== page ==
Victoria Regina Tarot Trumps - A deck by Sarah Ovenall and book by Georg Patterson and Sarah Ovenallvrd18.jpg (11157 bytes)

I have always prided myself on being a substance-over-style kinda gal. Fancy packaging doesn’t take me in. I see beyond tinsel, always panning for gold--yet am often unable to find it. I have long bought into the aphorism that you can’t judge a book by its cover. I am actually a reverse snob in this way--if something looks too good to be true, I expect that it, in fact, is.

Despite being one of the most beautifully packaged decks I have ever seen, the Victoria Regina Tarot Trumps are the gold standard of limited edition Major-Arcana decks. It is refreshing to see such a combination of appearance and quality, so much so that I want to share both its exterior and interior virtues.

A lovely blue-grey paper box with a black ribbon opens out to an attached booklet about the trumps and the deck itself, which is laminated and backed with exquisite marbleized paper of black and various tones of mauve. In the middle of the backs is a circular stamp of Victoria Regina Et Imperatrix, and the same seal appears in green on the box cover. A title card bears the same stamp, along with the deck number and the artist’s signature. The packaging was obviously produced with the utmost care--even the black ribbon isn’t simple grosgrain, but a beautiful concoction of silk and gauze.

But what about the substance, you ask. Okay, so I asked. The bottom line is that each card is not merely aesthetically pleasing, but offers new insights without diverting from traditional tarot lore. The Fool carries a flower in one hand and a wand in the other, hip-hopping towards a precipice with great jauntiness. A British bulldog nips decorously at his heels, creating a delightful contrast. The Magician points to his gigantic pen with snake-oil salesmanship. There’s something about him that reminds me of Lon Milo Duquette--he looks genial but canny, sincere but possessing inner secrets.

There’s something utterly British and sophisticated about the Lovers card. In a ball scene that whispers, "Almacks," a gowned debutante enters into the arms of one mustachioed beau as an equally mustachioed elderly gentleman looks on the scene with dignified disapproval. An angel soars above the heads of the couple, flying interference. The tableau is decorous and charming, a scene out of a Regency romance. I like the fact that it’s a woman deciding between two men, instead of the traditional reversal of that threesome.

There is another non-traditional gender reversal; the Chariot is a tricycle piloted by a woman with an intent, focussed look on her face. She is not only driving, but internally driven. Her hat is topped with a star resting on a crescent moon, a new take on the Charioteer’s usual regalia. Other favorite cards include a beautiful woman creating an alchemical explosion by the light of the moon--this Temperance angel is serene enough, but her potions are incendiary. The Devil is a literal clown--and the couple beneath him is not chained physically, but by their unmitigated, almost obsessive, focus on one another. The man in the moon is a lady and the traditional pillars in this card are symbolized by binoculars, which speak to the distortions the Moon can imply in a reading. A lobster crawls inexorably upward, but the lunar lady seems serene; she is in her own world. But is her moon made of green cheese?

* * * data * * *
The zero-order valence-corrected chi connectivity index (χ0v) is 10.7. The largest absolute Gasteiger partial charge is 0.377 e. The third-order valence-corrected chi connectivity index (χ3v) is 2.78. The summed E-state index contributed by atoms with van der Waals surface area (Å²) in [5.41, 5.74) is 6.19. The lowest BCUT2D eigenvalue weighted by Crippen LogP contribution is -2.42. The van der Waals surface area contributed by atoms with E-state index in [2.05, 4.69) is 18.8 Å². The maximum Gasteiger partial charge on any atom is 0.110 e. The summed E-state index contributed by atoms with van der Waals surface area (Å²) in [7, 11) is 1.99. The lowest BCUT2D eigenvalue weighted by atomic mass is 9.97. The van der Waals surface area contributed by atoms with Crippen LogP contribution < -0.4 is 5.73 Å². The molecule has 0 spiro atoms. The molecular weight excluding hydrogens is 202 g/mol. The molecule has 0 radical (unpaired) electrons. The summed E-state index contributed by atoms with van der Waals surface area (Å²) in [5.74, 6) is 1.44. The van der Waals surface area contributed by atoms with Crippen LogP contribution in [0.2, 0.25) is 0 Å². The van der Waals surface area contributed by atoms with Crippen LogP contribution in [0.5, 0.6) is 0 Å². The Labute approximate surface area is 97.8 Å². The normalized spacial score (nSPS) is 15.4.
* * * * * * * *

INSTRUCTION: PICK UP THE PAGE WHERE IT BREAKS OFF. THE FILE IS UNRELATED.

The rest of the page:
All of the art is collage, and the author includes the sources for each card in the 64 page-book signed by both authors, which is printed on slightly speckled paper. Of course it is. There is nothing ordinary about this deck, so why should the paper be boring plain bond? Along with a brief introduction and list of acknowledgments, there is a description of each card, plus an interpretation and an exercise for artists suggested for each of the Major Arcana. The booklet is well-written and helpful to novices and experienced tarot readers alike.

My only criticism is--of all things--about the packaging. While it is quite cunning, I would prefer that the book be unattached to the box. Having to consult box and booklet every time I wanted to read about a card got annoying quickly.

This combination of style and substance is a true winner. As I mentioned before, the deck is a limited edition. The artist has created a 78 card version of this deck and plans to get it published professionally, but do you really want to wait to get your hands on this beautiful deck? I think not. You can order the deck through the artist, Sarah Ovenall, via her website (www.thefool.com) and feast your eyes on the Minor Arcana at the same time. You, clever reader, will not be surprised to hear that the Minor Arcana is a delight, devised with the same meticulous care that the artist took with the Majors. Another reason to buy the Victoria Regina Tarot Trumps is that, unfortunately, I can’t imagine that the publisher who eventually distributes this deck will display the same exactitude and attention for detail as the artist does in this limited edition.

But I look on the bright side--the final version of the deck will probably not confound my reverse snobbery.

Victoria Regina Tarot Deck is available from the artist

Images Copyright 1999 Sarah Ovenall

Review Copyright 1999 Diane Wilkes



This page is Copyright 1999 by Michele Jackson